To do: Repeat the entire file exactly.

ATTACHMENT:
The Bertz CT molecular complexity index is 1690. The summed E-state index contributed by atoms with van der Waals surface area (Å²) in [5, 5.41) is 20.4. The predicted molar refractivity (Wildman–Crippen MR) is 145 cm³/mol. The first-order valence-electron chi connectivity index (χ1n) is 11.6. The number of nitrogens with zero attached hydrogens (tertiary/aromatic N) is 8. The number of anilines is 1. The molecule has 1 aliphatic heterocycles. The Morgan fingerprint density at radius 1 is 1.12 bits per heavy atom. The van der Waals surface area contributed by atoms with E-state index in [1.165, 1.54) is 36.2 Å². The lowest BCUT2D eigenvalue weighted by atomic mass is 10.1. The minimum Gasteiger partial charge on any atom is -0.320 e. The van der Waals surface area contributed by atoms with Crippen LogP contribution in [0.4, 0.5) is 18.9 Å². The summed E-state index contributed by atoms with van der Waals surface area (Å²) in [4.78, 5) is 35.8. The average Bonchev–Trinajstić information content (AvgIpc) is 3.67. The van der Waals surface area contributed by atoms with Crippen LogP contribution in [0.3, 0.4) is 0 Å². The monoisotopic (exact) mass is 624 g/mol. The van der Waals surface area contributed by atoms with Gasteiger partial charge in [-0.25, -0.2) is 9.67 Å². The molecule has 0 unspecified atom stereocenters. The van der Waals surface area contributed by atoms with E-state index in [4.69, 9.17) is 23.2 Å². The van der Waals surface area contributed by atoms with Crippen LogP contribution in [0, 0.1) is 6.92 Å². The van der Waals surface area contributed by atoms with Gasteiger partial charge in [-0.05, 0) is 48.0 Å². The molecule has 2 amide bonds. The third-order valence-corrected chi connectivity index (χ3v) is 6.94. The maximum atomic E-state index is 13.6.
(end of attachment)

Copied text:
The Bertz CT molecular complexity index is 1690. The summed E-state index contributed by atoms with van der Waals surface area (Å²) in [5, 5.41) is 20.4. The predicted molar refractivity (Wildman–Crippen MR) is 145 cm³/mol. The first-order valence-electron chi connectivity index (χ1n) is 11.6. The number of nitrogens with zero attached hydrogens (tertiary/aromatic N) is 8. The number of anilines is 1. The molecule has 1 aliphatic heterocycles. The Morgan fingerprint density at radius 1 is 1.12 bits per heavy atom. The van der Waals surface area contributed by atoms with E-state index in [1.165, 1.54) is 36.2 Å². The lowest BCUT2D eigenvalue weighted by atomic mass is 10.1. The minimum Gasteiger partial charge on any atom is -0.320 e. The van der Waals surface area contributed by atoms with Crippen LogP contribution in [0.4, 0.5) is 18.9 Å². The summed E-state index contributed by atoms with van der Waals surface area (Å²) in [4.78, 5) is 35.8. The average Bonchev–Trinajstić information content (AvgIpc) is 3.67. The van der Waals surface area contributed by atoms with Crippen LogP contribution in [0.3, 0.4) is 0 Å². The monoisotopic (exact) mass is 624 g/mol. The van der Waals surface area contributed by atoms with Gasteiger partial charge in [-0.25, -0.2) is 9.67 Å². The molecule has 0 unspecified atom stereocenters. The van der Waals surface area contributed by atoms with E-state index in [4.69, 9.17) is 23.2 Å². The van der Waals surface area contributed by atoms with Crippen LogP contribution in [0, 0.1) is 6.92 Å². The van der Waals surface area contributed by atoms with Gasteiger partial charge in [-0.05, 0) is 48.0 Å². The molecule has 2 amide bonds. The third-order valence-corrected chi connectivity index (χ3v) is 6.94. The maximum atomic E-state index is 13.6.